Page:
3 Deadly Bait Rigs For Stripers

3 Deadly Bait Rigs For Stripers
I never understood bird watching until I started striper fishing. Nowadays seeing birds gets me more excited than ever. Where there is concentrated bait there will be birds. When surfcasting, scan the beach for signs of diving birds and get there… fast. Friends along the Jersey Shore used to refer to me as the “Hoboken Express,” because I was living in the congested North-Jersey town and when I saw birds in the distance, I’d take off running. I’m not sure what they found more amusing: that someone could live in Hoboken and love the surf, or the sight of me wobbling down the shore, my plug bag flopping at my side. It didn’t matter; by the time they were making wisecracks I was flinging a bucktail into a blitz. Relying on a bird blitz to find fish isn’t going to make you consistently successful, but ignoring diving birds will ensure that you’re not. Pay attention to the species as well. If you’re a fisherman, you’ve heard the adage: “Bigger bait for bigger fish.” The same is true of birds. Smaller birds, like terns and gulls will be diving on smaller bait and you should choose your lure accordingly. Throw a lure that imitates bait like silversides or sand eels. Larger birds will be targeting bigger bait, like menhaden. There were plenty of birds working bait from above when this 40-pound bass decided to chew in North Jersey.

The colder waters of early spring are prime times to use bait rigs for stripers. Here's how to use the proper rigs to present your baits correctly.

Now that spring is just around the corner, it's time for surfcasters and boating anglers alike to get out the gear and start looking for the king of the surf: striped bass. Striped bass fishing during the early spring season is by and large a bait-fisherman's time to shine.

Sure, the purist who chooses to use artificial baits will tell you that stripers can be caught on plugs, jigs and metals during the early season; however, the truth is for every striper you will catch on an artificial lure right now, you will probably catch 10 or more fish on bait. So, let's take a look at some of the baits that will pay off for you during the early season, including three of the better rigs for delivering these baits to early-season bass.

Unlike the fall when mullet, bunker, rainfish and other baitfish are abundant, the spring brine has a lot less to offer hungry striped bass in the way of forage. During the spring the principle forage that bass will feed on are sand worms, clams and mackerel. And each one of the rigs highlighted here will allow you to deliver these baits as effectively as possible. What bait you use is often dictated by the forage that is prevalent in the area you are fishing.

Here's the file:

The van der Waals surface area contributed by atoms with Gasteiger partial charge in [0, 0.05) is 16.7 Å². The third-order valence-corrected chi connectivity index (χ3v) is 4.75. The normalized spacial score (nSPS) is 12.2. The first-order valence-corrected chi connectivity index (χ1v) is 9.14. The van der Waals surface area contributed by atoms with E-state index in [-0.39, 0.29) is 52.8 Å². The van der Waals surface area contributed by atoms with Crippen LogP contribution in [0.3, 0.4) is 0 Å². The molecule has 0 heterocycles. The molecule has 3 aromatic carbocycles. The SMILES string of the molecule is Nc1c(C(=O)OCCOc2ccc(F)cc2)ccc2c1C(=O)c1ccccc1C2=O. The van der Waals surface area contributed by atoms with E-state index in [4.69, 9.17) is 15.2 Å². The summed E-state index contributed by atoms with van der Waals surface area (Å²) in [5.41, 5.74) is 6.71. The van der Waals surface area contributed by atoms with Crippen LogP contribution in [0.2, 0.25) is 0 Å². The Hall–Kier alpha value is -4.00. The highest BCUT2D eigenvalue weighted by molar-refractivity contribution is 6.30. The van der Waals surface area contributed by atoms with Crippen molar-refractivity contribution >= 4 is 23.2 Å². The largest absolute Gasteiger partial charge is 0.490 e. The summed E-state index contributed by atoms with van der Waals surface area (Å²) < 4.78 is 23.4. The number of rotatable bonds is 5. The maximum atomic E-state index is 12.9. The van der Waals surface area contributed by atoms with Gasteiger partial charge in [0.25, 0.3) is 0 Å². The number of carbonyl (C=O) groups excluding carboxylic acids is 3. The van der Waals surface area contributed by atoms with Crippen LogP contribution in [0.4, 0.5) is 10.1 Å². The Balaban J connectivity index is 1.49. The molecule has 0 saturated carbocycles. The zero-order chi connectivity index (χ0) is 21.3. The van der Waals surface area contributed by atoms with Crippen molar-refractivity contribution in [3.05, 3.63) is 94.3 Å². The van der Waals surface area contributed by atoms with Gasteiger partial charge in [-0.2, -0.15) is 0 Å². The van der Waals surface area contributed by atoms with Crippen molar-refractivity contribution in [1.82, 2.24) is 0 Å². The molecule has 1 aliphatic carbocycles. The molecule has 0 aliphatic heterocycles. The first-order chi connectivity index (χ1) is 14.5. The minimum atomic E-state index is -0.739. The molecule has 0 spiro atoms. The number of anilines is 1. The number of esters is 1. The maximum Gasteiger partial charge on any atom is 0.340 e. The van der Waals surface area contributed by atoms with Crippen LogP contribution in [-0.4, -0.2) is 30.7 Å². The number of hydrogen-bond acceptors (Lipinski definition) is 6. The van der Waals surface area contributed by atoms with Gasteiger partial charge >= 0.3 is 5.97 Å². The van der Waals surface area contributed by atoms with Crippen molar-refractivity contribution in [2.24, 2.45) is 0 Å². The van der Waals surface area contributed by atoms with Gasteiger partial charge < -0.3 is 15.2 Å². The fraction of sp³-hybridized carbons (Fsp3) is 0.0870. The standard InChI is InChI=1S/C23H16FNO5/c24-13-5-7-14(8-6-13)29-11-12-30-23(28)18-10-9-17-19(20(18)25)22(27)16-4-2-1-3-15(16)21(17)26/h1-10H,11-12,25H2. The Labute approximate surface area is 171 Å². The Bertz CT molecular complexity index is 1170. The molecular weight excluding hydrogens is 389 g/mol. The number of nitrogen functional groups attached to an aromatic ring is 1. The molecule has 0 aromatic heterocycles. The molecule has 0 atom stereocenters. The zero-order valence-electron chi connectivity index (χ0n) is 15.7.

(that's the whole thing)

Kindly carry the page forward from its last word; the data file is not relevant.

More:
The Hi-Low Rig


If you are a beach fisherman in the early season, you are no stranger to the hi-low rig. This rig makes a good choice for use with sandworms, clams and cut baits such as mackerel and bunker. The rig is basically designed to present one of the baits close to the bottom and the other bait about 1 or 2 off the bottom.


The basic hi-low rig can be put together several ways; however, the most common way is to make a double loop on each end of a length of leader line, leaving a 6 to 12 inch length of line on each end on which you snell a hook. A swivel is placed on the top loop, which is then attached to your main line, while a sinker (pyramid for surf-fishing, and a bank sinker for boat fishing) is placed on the bottom loop.

Natural baits, like live eels, are especially effective for spring stripers that are fattening up after a long winter.

No matter how you put together your hi-low rig, one important consideration is the size of the hook you use. When using worms, a short- shank, bait-holder type hook in size 2, 1 or 1/0 will work best. If you choose to use clams or cut baits for bait, bait-holder hooks in sizes 1/0, 2/0 and 3/0 will give you the best results.


Some states have mandated the use of a circle hook when bait-fishing for striped bass, so consult your state's regulations on the use of hooks when bait-fishing.

Photo Courtesy of Ron Sinfelt

In-line Sinker Drift Rig


One of the top ways of taking early season stripers from boats is by drifting different baits such as cut bunker, bunker heads, eels and worms. In recent years, a lot more anglers have also started drifting clams for stripers. The one thing most coastal areas have in common, especially in the northern portion of coast, is a healthy stock of surf clams. The abundance of this readily obtained bait has caused more and more serious striper fishermen to use clams during the early season.